As the cavalry scouts neared the walls of the compound shots rang out.  Turning quickly, the scouts fell back on the main body and the whole squadron retreated.  As they did so ragged volleys were fired from the compound, obviously, it had a garrison and also, the sound of the shots would alert the river village.  Eckersley called forward C company of the mounted infantry and ordered them to engage the Ansar with rifle fire.  The field gun added its fire to that of the infantry.  The Ansar quickly found that the British infantry were out of range for their firearms, but, that they were within range of the British.  Losses began to rise and the fire from the compound slackened.  Before Eckersley could take any satisfaction from this, a lancer trooper galloped up with a report of Arab cavalry gathering beyond the compound.  Scanning the area with his binoculars Eckersley saw a growing cloud of dust and then a large body of camelry swept into view.   The 1st squadron of lancers were scouting out the advance and reacted to the arrival of the enemy by forming line against this new threat and then moving towards them.  The thin sound of cavalry bugles carried across the desert and through his binoculars Eckersley saw the lance points lower as the two units came together.    Then all was obscured as the dust rose about the combatants.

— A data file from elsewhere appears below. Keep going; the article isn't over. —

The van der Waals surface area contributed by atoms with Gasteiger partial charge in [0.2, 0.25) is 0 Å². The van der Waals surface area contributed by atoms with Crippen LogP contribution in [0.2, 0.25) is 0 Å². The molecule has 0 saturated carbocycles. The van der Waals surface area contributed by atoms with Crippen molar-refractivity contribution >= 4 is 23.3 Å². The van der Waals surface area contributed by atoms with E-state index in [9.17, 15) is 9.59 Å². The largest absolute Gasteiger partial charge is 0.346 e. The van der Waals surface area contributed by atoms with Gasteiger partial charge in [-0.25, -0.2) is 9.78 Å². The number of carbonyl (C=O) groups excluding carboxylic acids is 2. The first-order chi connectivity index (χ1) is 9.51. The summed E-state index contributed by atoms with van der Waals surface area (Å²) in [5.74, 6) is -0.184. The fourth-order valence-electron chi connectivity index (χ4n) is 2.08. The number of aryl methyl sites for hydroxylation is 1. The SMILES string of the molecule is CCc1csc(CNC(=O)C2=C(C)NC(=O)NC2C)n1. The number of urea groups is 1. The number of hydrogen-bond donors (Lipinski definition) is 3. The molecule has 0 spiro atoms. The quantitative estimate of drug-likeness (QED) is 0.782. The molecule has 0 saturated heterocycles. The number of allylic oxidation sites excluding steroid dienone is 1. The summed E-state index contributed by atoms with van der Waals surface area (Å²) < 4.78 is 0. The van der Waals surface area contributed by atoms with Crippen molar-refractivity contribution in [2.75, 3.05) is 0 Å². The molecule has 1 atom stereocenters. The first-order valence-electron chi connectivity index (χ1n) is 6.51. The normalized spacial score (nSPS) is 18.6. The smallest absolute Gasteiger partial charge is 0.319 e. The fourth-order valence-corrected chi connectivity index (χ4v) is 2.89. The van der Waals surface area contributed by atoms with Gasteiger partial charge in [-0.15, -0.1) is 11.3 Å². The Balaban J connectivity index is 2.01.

Suddenly a few camel riders burst from the cloud and fell back towards the compound.  Then a mass of cavalry and camelry moved in the same direction.  All order lost the British cavalry did as it had done for almost a century, forgot orders and pursued the enemy.   As had happened many times before this proved its undoing.  There was a large body of Arab cavalry behind the camelry and that absorbed the shock of the British pursuit and then began to lap around the lancers.  Realising their predicament the officers attempted to restore some order, but it was too late.  A small body managed to cut their way out of the melee and gallop for the main force, but over half the squadron was lost.